Nick Compton’s woeful last test is a worrying sign. 245 runs at an average of 30 is an ok return to the team but what concerns me is the way he has fallen apart across the series. He could well have been man of the match in the first test, walking out at 3-1 when Cook fell early and watching as Hales and then Root were out cheaply. I watched a fair bit of him over the summer for Middlesex and it came as no surprise to me that he got out with a century not far away. In the second innings, with the openers out early again, he got out for 49. He is one of those players who seems to freeze when a landmark is in sight. But it was undoubtedly a successful comeback test for Compton. He gets on the front foot to fast bowling and for a modern player he has a rare strength of technique of defence. When he is in form, his leave outside off-stump is truly disdainful. Strange it was therefore that Tevor Bayliss came out and said “Ultimately, I’d like to see two of the top three guys as attacking-style batters … it puts pressure on the opposition a lot easier.” England had won with only 24 overs bowled on the final day. There was plenty of time left. They have in their middle and lower middle order quick scoring players. Alex Hales at the top of the order can (in theory) smash it about. Why does Compton need to change his natural game? And once again, we see England meddling with a player’s technique and that player losing form and confidence. They have done it with almost every bowler they have worked with over the last decade. And we have seen good batsmen come and go without really establishing themselves in the team – Ravi Bopara, Samit Patel, Michael Carberry, Adam Lyth. Even amongst those who did make it, their careers were not quite what they should have been. Poor Jonathan Trott mentally fell apart. With KP, the team could not find room for its best batsman and chose to exclude their only world-class player. Ian Bell, famously indulged in the kind of chances we can only wish had been given to Mark Ramprakash, apart from his golden summer of 2011, was never as consistent as he should have been. He was reportedly ‘quiet’ in the dressing room, jumpy at the crease and likely to give his wicket away with some ridiculous shot trying to prove himself man enough to dominate the opposition when that clearly was not his game.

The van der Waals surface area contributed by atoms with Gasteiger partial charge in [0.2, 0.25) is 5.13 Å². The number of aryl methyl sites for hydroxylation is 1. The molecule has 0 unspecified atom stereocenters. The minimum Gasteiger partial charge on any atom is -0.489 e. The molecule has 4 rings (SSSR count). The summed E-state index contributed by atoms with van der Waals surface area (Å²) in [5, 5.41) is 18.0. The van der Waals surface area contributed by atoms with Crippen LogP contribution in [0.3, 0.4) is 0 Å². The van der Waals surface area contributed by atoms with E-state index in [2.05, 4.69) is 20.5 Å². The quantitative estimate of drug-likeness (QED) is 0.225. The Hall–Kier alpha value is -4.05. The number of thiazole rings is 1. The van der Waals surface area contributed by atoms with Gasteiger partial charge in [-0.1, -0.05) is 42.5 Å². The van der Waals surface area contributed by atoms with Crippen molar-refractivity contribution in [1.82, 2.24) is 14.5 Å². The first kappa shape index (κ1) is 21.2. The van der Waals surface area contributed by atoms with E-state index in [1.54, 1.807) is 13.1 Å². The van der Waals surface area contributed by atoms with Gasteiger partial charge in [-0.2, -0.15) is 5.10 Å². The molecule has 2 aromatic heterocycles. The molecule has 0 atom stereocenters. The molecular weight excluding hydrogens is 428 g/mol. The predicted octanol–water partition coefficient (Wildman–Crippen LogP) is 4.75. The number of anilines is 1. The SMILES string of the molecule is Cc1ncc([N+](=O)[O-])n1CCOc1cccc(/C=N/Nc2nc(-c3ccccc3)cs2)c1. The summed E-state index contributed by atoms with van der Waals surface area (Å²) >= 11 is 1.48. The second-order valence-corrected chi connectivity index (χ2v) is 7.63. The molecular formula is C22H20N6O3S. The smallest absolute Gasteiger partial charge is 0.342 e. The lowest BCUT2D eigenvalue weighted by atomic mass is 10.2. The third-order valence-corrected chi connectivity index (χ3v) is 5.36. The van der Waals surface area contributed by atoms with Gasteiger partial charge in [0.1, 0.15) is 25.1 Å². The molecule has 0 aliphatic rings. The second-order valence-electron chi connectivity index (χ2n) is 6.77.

Compton has a bizarre stance, absolutely upright, bat at an exact 90 degrees, head turned, almost squinting at the bowler. But he plays late and courageously, getting forward to the quicks and, when he gets on with it, he has a range of shots. Yes, he could learn to rotate the strike a little more but he needs time to settle in as a test player. He has been criticised for his ‘demeanour’, called a ‘loner’ and ‘intense’. The inner-clique that Pietersen devastatingly – and perhaps overdramatically – exposed in his autobiography, must wonder to themselves why all the best England batsmen have got such bad banter. Why can’t they fit in better? Graeme Swann’s commentary on TMS during the first test barely disguised his personal dislike for Compton. Perhaps they, like David Cameron, should stop to think about how integration works as a two-way process. Carberry said it in an interview with The Guardian after his Ashes tour, burning his bridges in the process. Only the second non-privately educated batsman to be capped by England this century (the first was Trott, who was schooled in South Africa) and the first batsman of Caribbean heritage since Mark Butcher, he told the newspaper that “throughout my England career, even as a schoolboy, I’ve always had that shorter rope – for some reason. I don’t think much has changed now that I’ve stepped into the Test and one-day arena.” He explains how the ECB would not pay for his mother to come and watch him at Melbourne. The rules state that only wives or girlfriends are allowed. Carberry was single. He wanted his mum to see him play but management said no. One wonders if an openly gay player like Steven Davies could bring their boyfriend. “I don’t think it’s me alone saying this sort of thing. There’ve been players before me and current players now who have felt the same thing. It’s fine when you’re in the team but just outside the playing squad you’re not really sure if you fit in at all.” Carberry started the tour with a century in the warm up game, top scored in the first innings of the first test and again in the last innings of the last one as his team mates capitulated. He was then ignored for the one day series and not featured since.